np.random.seed(4) m = 60 w1, w2 = 0.1, 0.3 noise = 0.1 angles = np.random.rand(m) * 3 * np.pi / 2 - 0.5 X = np.empty((m, 3)) X = np.empty((m, 3)) X[:, 0] = np.cos(angles) + np.sin(angles)/2 + noise * np.random.randn(m) / 2 X[:, 1] = np.sin(angles) * 0.7 + noise * np.random.randn(m) / 2 X[:, 2] = X[:, 0] * w1 + X[:, 1] * w2 + noise * np.random.randn(m)

rand(m) is not generating a random number between 0 and 60, but generating an array of 60 random numbers between 0-1. numpy.empty((m,3)) is generating a matrix with 60 rows and 3 columns. randn(m) is generating an array of 60 random numbers which are subjected to standard normal distribution. X[:,0]=xxx is using an 1-d array to assign the first column of X. Now X is a training set containing 60 instances. Every instance has 3 features.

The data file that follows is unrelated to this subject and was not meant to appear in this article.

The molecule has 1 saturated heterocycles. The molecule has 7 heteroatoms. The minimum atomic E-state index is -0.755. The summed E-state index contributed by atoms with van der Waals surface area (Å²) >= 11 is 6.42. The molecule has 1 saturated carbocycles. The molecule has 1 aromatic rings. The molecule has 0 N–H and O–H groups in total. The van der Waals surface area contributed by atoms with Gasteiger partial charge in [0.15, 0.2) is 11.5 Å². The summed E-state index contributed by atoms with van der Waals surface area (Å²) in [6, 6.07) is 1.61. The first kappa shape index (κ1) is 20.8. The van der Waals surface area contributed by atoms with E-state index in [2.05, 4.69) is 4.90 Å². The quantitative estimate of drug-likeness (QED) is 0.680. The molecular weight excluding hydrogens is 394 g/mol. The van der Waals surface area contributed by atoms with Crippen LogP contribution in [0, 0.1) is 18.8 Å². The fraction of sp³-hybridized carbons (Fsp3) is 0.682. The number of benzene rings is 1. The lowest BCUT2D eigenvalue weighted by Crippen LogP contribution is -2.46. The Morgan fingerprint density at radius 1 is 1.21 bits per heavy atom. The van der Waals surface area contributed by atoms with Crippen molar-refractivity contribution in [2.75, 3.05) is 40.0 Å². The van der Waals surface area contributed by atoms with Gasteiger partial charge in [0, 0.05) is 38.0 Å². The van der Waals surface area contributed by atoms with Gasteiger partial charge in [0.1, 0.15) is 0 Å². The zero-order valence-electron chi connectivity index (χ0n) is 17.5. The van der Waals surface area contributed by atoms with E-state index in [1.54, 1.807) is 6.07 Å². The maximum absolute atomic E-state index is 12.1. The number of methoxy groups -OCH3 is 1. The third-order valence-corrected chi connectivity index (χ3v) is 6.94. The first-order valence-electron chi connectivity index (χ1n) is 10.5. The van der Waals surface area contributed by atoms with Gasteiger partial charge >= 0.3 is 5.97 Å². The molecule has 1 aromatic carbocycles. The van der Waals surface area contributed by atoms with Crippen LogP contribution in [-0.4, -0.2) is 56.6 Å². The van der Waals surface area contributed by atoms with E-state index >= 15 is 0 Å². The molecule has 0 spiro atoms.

X_centered = X - X.mean(axis=0) U, s, V= np.linalg.svd(X_centered)

X.mean(axis=0) is averaging the data along the column,i.e,the data in all rows but at the same column are added up and divided by the total row number. After the singular value decomposition, V contains the principle components: every row of V is a principle component. For n-dimentional feature space, V would be a n*n matrix. U is a m*m matrix. s is a 1-d array of size n. To restore X from U,s,V, you should generate an empty m*n matrix S, then set the dialog elements to the singular values s, then compute U*S*V.

To reduce the dimensions of the original features from 3 to 2, you should project the training data to the hyperplane constructed by the first two principle components,i.e, X*[p1 p1]. p1 is the column vector gotten by transposing the first row of V, p2 is the column vector gotten by transposing the first row of V. X is m*n, [p1 p2] is n*2, so the result is a matrix of m*2. The dimension is reduced from 3 to 2 now. To recover X from its projection, compute \(X_{p}[p1 p2]^T\), i.e, m*2 dot 2*n=m*n.